Dispatches from Chechnya No. 7 - Chechens Believe Maskhadov Government Should Represent Chechnya in Negotiations with Russians
Dispatches from Chechnya No. 7, January 19, 2001
Chechens Support Secular Government; Believe Maskhadov Government Should Represent Chechnya in Negotiations with Russians
GROZNY, January 19, 2001 Between December 2000 and January 2001, the LAM Center polled 1,500 Chechens on their views of the conflict between Russia and Chechnya. The survey was conducted in the regions of Grozny, Znamenskoye, Shali, Urus-Martan, Alkhan-Yurt and Komsomolskoye, and was given to both residents and those living in refugee camps.
Of those surveyed, nearly 100 percent responded “yes” to the question, “Do you think that the military conflict between Russia and Chechnya can be resolved peacefully?” Nearly 80 percent said that President Aslan Maskhadov should represent Chechnya in its negotiations with Russia.
Three quarters of the respondents supported a compromise with the Russian Federation. Of those willing to compromise, 80 percent suggested that Chechnya could become a subject of the Federation while retaining some sort of special status, 10 percent (primarily residents of Znamenskoye) suggested that Chechnya become one of Russia’s republics, and 10 percent suggested that Chechnya form a confederation with Russia. The remaining quarter of respondents see Chechnya as an independent state. This view is held primarily by residents of the regions which have suffered the most damage from the war Alkhan-Yurt and Komsomolskoye, as well as Starie Atagi. However, most of those favoring independence want to achieve it through peaceful means.
Some 75 percent of the respondents support the proposal that a referendum be held to determine what the status of the republic should be. Those supporting independence, however, are generally not in favor of a referendum.
Almost 90 percent of all respondents, independent of profession, age or education, think that the government of Chechnya should be secular. Only 5 percent (primarily residents of Alkhan-Yurt and Komsomolskoye) are in favor of an Islamic state. The vast majority of respondents (almost 90 percent) think that free and fair elections could be held as soon as the military conflict ceases.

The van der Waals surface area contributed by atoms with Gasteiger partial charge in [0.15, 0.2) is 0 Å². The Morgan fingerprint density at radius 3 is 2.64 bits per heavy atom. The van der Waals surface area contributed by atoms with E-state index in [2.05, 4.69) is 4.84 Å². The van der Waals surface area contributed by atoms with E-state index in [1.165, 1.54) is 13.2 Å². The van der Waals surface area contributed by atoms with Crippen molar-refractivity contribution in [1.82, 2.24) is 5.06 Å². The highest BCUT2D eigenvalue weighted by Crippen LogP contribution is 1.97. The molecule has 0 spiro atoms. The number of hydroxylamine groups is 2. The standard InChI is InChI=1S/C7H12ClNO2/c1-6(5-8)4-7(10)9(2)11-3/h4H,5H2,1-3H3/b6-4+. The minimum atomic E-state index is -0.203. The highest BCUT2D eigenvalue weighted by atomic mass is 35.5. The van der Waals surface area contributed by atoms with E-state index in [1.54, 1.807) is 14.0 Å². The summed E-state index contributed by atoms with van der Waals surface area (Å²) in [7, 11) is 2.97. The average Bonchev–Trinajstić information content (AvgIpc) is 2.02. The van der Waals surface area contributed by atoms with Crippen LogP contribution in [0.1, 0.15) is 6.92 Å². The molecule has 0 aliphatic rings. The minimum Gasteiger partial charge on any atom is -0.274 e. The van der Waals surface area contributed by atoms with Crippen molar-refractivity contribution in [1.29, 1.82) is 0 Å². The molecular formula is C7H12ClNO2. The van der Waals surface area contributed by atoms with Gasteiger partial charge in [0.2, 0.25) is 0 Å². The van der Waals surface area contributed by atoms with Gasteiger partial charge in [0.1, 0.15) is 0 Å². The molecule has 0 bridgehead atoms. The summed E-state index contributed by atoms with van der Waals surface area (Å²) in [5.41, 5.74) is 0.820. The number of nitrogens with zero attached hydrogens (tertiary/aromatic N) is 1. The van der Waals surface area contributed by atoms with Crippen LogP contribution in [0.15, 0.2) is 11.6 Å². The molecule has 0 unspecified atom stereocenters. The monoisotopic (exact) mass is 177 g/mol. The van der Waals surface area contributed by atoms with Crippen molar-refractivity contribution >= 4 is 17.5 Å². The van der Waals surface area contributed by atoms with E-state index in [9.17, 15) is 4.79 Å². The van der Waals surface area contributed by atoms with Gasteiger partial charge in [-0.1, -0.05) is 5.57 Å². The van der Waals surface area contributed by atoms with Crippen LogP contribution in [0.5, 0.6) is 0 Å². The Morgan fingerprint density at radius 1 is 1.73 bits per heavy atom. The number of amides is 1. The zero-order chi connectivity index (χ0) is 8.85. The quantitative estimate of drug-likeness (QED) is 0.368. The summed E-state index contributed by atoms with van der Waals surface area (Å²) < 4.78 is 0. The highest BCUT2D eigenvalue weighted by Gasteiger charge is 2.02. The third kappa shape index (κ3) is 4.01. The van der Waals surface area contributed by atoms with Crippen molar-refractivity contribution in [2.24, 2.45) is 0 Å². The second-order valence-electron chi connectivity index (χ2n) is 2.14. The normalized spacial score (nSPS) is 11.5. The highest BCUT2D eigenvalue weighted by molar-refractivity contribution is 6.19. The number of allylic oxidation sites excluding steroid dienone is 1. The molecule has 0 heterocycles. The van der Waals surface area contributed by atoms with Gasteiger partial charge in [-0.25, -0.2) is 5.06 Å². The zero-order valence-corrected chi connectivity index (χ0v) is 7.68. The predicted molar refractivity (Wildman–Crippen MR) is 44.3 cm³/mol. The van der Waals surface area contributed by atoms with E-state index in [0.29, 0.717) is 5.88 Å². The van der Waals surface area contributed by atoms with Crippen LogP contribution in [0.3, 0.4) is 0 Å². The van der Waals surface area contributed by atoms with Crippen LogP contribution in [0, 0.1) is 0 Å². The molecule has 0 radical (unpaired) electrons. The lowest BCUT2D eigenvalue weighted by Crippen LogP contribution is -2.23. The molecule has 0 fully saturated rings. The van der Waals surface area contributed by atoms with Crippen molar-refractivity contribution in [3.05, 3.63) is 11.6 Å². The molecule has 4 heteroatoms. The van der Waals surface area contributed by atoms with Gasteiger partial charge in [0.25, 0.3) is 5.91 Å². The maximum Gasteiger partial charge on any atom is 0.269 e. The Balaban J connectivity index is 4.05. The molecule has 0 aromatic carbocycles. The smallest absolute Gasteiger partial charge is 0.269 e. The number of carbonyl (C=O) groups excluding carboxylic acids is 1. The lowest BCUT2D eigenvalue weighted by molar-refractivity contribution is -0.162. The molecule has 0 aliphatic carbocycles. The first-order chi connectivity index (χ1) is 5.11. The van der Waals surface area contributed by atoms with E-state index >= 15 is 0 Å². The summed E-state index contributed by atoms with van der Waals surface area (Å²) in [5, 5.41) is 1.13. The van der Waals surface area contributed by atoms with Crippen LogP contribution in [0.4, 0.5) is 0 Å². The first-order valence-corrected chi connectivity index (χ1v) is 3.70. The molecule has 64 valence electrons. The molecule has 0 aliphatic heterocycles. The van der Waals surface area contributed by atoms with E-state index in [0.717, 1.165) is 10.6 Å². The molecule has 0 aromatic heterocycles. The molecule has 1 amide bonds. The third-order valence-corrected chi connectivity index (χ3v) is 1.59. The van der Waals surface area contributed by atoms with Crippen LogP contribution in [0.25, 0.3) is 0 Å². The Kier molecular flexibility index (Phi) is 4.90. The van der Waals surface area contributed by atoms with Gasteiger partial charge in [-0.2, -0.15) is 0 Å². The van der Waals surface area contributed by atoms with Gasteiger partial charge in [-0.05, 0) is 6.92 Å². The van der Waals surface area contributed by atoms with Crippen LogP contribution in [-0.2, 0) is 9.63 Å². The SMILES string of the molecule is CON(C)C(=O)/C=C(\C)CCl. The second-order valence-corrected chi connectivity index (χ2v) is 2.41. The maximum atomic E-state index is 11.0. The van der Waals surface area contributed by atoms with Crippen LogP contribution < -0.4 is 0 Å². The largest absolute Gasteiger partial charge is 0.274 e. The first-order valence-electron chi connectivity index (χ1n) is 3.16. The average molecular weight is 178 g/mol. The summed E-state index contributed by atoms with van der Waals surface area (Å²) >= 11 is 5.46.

When asked who they would like to see as the political leader of Chechnya, 20 percent of those surveyed said they would not vote for any of the well-known Chechen politicians, and 15 percent of these would like to see the emergence of a new leader who supports a rebirth of Chechnya and has not played a major role in the past 10 years of Chechen politics. Of the 80 percent who said they supported a specific political leader, 31.2 percent would vote for Ruslan Khasbulatov, 23.9 percent support Aslanbek Aslakhanov, 20.4 percent would re-elect Aslan Maskhadov, 18 percent would vote for Malik Saidullayev, 3.9 percent for Doku Zavgayev and 2.4 for Sulambek Khadjiyev. Supporters of Ruslan Khasbulatov are spread throughout Chechnya and represent all age groups, professions and levels of education. Support for Aslanbek Aslakhanov comes mostly from students and intelligentsia living in Grozny. Most of Aslan Maskhadov’s supporters live in Alkhan-Yurt, Komsomolskoye, and Grozny. Malik Saidullayev has provided humanitarian assistance to refugee camps and therefore finds most of his support among refugees.
Almost 70 percent of those surveyed think that the presence of Russian military forces in Chechnya will not facilitate peace and stability. Another 20 percent thought the presence of such forces would be necessary, and 10 percent were unsure. Almost 60 percent support the idea of bringing an international peacekeeping force into Chechnya.
Although this survey was conducted selectively and did not include all areas of Chechnya, it can be considered an accurate expression of the will of the Chechen people, and from its results one can make a number of generalizations.